Physics (PHYS)

Natural Science requirements for graduation:  Unless specific science courses are listed for a major, students must select one BIOL course and one CHEM, PHSC, or PHYS course to fulfill general education requirements.

Physics Course Descriptions

PHYS 1410.  General Physics I

Prerequisite:  Math 1310 or higher
The two semester Physics sequence is intended to provide the student with a clear and logical presentation of the basic concepts and principles of physics and to strengthen an understanding of these concepts and principles through a broad range of applications to the real world.  Physics I focuses on kinematics, dynamics, statics, gravitation, fluid mechanics and the balance equations for mass, linear momentum, angular momentum and energy.  The associated laboratory (PHYS 1411) enhances the studentís ability to develop experimental procedures, conduct laboratory experiments, record observations, conduct mathematical analyses of results and reach conclusions.  Three class hours, two laboratory hours a week.  Four semester hours credit.  Lab fee required.

PHYS 1420.  General Physics II

Prerequisite:  PHYS 1410
Physics II focuses on oscillations, wave motion, sound waves, standing waves, temperature, the laws of thermodynamics, electric fields, Gaussís Law, electric potential, alternating circuits and electromagnetic waves.  The associated laboratory (PHYS 1421) continues to enhance the development of independent and creative reasoning.  Lab fee required.  Three class hours, two laboratory hours per week.  Four semester hours credit.

PHYS 1425.  Concepts of Physics

This course is designed for non-biology majors and will count as General Education requirement for all other majors.  Must select one BIOL course and one CHEM, PHSC, or PHYS course for general education requirement.  The application of physics to the natural and technological world is utilized to build a strong conceptual understanding of principles of physics without having to do the complicated calculations associated with traditional general physics courses.  Conventional topics such as mechanics, heat, sound, light, electricity and magnetism are covered.  The associated laboratory (PHYS 1426) reinforces the understanding of the principles studied in class and enhances the studentís ability to conduct laboratory experiments, record observations and reach conclusions.  This course also meets the General Education requirement for a Physical Science in all degree programs.  Lab fee required.  Three class hours, two laboratory hours a week.  Four semester hours credit.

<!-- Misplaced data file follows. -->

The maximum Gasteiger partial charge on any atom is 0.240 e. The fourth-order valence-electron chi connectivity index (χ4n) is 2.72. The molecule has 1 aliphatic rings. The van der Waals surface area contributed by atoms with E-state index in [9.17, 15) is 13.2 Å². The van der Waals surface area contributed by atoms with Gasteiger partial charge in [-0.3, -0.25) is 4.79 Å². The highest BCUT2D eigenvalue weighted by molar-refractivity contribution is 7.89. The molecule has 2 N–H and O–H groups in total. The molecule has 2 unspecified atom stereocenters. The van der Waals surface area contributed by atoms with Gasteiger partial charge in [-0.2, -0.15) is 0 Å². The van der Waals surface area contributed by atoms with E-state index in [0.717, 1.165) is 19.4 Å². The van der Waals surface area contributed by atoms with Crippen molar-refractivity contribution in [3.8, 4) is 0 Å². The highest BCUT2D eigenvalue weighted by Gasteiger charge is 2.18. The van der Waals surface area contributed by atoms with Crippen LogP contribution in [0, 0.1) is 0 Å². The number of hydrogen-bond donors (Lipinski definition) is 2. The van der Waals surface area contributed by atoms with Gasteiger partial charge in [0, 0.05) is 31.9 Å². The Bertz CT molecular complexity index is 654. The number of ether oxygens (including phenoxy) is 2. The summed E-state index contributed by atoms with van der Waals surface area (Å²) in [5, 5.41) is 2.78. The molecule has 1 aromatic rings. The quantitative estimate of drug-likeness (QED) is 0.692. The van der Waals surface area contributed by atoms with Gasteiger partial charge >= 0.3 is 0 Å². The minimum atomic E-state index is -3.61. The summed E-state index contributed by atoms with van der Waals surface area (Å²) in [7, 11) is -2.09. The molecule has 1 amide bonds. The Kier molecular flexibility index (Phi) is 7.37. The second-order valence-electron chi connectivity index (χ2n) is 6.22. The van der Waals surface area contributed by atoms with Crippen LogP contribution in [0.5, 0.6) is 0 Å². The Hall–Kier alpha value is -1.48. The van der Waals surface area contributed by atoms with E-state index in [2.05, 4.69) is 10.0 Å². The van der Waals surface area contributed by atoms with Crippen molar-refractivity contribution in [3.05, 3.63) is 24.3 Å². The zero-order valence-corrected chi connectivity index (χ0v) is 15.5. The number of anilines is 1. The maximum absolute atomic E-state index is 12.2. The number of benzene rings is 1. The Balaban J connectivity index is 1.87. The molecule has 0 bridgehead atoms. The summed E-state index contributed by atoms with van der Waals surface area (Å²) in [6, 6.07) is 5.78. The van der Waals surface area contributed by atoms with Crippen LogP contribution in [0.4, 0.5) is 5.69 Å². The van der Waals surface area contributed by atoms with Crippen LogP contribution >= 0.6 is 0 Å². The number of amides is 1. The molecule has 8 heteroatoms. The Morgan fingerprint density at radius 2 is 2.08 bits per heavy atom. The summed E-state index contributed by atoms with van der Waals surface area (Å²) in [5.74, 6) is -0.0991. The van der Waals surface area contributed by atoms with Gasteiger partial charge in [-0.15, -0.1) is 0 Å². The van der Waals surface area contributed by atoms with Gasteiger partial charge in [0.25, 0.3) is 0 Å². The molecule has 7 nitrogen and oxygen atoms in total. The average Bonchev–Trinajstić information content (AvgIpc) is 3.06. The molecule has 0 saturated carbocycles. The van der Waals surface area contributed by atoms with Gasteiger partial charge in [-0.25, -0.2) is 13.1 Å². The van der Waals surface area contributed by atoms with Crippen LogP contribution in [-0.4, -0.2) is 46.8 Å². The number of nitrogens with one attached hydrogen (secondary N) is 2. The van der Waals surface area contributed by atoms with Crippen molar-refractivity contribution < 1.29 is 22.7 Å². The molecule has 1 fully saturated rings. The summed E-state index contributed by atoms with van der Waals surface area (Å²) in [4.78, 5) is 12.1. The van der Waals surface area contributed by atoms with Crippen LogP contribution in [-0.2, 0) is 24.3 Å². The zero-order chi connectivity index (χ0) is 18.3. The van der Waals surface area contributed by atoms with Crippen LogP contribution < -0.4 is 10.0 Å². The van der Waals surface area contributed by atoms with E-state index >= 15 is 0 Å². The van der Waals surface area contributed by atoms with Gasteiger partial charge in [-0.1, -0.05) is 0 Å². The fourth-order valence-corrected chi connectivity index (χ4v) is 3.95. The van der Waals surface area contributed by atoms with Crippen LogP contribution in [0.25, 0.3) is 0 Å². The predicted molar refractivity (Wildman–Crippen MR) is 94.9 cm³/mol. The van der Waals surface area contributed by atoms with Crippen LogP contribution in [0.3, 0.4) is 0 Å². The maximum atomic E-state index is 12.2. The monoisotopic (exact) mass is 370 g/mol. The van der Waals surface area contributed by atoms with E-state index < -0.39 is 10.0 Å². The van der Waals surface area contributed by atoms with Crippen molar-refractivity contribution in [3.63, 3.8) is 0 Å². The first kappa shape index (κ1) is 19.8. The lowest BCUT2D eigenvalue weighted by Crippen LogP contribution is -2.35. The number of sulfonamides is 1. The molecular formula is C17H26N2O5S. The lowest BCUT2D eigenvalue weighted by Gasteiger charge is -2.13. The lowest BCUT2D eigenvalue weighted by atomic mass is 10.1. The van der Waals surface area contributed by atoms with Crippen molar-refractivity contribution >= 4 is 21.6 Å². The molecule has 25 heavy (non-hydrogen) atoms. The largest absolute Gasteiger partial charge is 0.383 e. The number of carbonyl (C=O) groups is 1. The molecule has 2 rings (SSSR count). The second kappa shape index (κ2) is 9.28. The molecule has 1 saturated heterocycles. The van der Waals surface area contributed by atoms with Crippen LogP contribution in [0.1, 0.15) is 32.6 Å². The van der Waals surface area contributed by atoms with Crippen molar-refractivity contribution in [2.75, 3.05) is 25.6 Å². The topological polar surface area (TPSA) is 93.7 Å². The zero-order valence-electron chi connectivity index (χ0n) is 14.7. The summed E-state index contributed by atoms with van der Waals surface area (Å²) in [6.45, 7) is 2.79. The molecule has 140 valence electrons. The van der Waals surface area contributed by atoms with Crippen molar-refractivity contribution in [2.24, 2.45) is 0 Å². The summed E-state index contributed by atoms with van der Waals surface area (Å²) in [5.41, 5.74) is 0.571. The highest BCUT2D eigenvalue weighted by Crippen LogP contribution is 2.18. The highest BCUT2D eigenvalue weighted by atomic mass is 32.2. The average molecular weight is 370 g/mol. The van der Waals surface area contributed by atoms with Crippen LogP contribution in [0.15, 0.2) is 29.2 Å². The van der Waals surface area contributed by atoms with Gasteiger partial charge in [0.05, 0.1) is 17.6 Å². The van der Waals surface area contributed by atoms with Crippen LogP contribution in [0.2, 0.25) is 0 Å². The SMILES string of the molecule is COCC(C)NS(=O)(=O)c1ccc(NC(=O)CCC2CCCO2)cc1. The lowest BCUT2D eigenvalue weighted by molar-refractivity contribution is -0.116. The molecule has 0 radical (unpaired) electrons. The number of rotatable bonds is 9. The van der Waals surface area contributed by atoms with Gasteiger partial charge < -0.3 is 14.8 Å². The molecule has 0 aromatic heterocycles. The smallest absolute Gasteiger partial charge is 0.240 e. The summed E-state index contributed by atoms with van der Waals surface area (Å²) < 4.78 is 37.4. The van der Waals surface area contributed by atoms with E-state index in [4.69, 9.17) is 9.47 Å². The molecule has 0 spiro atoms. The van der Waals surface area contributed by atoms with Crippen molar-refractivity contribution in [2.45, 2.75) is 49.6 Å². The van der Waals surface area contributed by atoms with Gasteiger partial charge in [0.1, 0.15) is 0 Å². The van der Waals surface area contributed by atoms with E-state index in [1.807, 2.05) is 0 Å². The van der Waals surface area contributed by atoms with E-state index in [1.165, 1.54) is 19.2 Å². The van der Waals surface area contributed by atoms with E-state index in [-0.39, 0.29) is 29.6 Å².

PHYS 1450.  General Astronomy

This course is designed for non-biology majors and will count as General Education requirement for all other majors.  Must select one BIOL course and one CHEM, PHSC, or PHYS course for general education requirement.  An ďearth outĒ method is utilized to study the solar system, milky-way galaxy, stars, and deep sky galaxies and objects.  Keplerís Laws of Planetary Motion are studied and applied in a history-based approach to learning physical and astronomical properties of inner and outer planets.  Star life cycles are studied and applied to galaxies, clusters, quasars, and planets within the framework of the dynamic nature of cosmology.  The associated laboratory (PHYS 1451) includes experiments and observations of the night skies to supplement and augment the lecture portion of the course.  This course also meets the General Education requirement for a Physical Science in all degree programs.  Lab fee required.  Three class hours, two laboratory hours a week.  Four semester hours credit.

PHYS 1455.  General Astronomy (for Secondary Education Majors)

This course is designed for Secondary Education Broad Field Science with Biology majors.  The course focuses on traditional astronomy and the history of astronomy, spending significant time on how students can observe what is in the day and night sky.  Three class hours per week.  Two laboratory hours per week.  Four semester hours credit.  Lab fee required.